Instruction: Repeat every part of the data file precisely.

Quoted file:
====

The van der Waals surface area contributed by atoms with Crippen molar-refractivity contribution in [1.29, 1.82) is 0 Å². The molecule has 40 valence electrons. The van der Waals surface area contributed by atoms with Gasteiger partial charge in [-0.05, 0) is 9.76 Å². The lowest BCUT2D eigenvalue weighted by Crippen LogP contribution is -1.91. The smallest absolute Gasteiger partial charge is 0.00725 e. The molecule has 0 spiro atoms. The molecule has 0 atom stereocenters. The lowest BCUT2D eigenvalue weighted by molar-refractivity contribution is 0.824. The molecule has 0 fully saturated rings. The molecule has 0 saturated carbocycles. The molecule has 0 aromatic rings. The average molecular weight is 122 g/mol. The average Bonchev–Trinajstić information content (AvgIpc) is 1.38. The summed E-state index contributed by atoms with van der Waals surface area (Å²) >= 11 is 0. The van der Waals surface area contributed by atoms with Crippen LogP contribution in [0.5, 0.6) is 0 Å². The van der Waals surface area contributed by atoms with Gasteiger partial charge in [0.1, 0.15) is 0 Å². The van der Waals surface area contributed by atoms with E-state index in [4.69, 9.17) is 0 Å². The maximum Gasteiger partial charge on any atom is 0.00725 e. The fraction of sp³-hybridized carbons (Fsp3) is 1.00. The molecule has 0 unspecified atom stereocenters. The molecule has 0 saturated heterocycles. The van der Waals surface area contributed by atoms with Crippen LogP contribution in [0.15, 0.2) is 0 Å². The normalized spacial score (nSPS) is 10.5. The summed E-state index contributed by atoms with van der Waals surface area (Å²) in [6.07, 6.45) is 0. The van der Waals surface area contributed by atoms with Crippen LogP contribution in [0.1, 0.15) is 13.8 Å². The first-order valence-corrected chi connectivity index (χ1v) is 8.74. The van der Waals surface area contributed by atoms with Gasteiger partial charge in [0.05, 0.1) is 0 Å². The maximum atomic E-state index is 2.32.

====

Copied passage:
The van der Waals surface area contributed by atoms with Crippen molar-refractivity contribution in [1.29, 1.82) is 0 Å². The molecule has 40 valence electrons. The van der Waals surface area contributed by atoms with Gasteiger partial charge in [-0.05, 0) is 9.76 Å². The lowest BCUT2D eigenvalue weighted by Crippen LogP contribution is -1.91. The smallest absolute Gasteiger partial charge is 0.00725 e. The molecule has 0 spiro atoms. The molecule has 0 atom stereocenters. The lowest BCUT2D eigenvalue weighted by molar-refractivity contribution is 0.824. The molecule has 0 fully saturated rings. The molecule has 0 saturated carbocycles. The molecule has 0 aromatic rings. The average molecular weight is 122 g/mol. The average Bonchev–Trinajstić information content (AvgIpc) is 1.38. The summed E-state index contributed by atoms with van der Waals surface area (Å²) >= 11 is 0. The van der Waals surface area contributed by atoms with Crippen LogP contribution in [0.5, 0.6) is 0 Å². The van der Waals surface area contributed by atoms with Gasteiger partial charge in [0.1, 0.15) is 0 Å². The van der Waals surface area contributed by atoms with E-state index in [4.69, 9.17) is 0 Å². The maximum Gasteiger partial charge on any atom is 0.00725 e. The fraction of sp³-hybridized carbons (Fsp3) is 1.00. The molecule has 0 unspecified atom stereocenters. The molecule has 0 saturated heterocycles. The van der Waals surface area contributed by atoms with Crippen LogP contribution in [0.15, 0.2) is 0 Å². The normalized spacial score (nSPS) is 10.5. The summed E-state index contributed by atoms with van der Waals surface area (Å²) in [6.07, 6.45) is 0. The van der Waals surface area contributed by atoms with Crippen LogP contribution in [0.1, 0.15) is 13.8 Å². The first-order valence-corrected chi connectivity index (χ1v) is 8.74. The van der Waals surface area contributed by atoms with Gasteiger partial charge in [0.05, 0.1) is 0 Å². The maximum atomic E-state index is 2.32.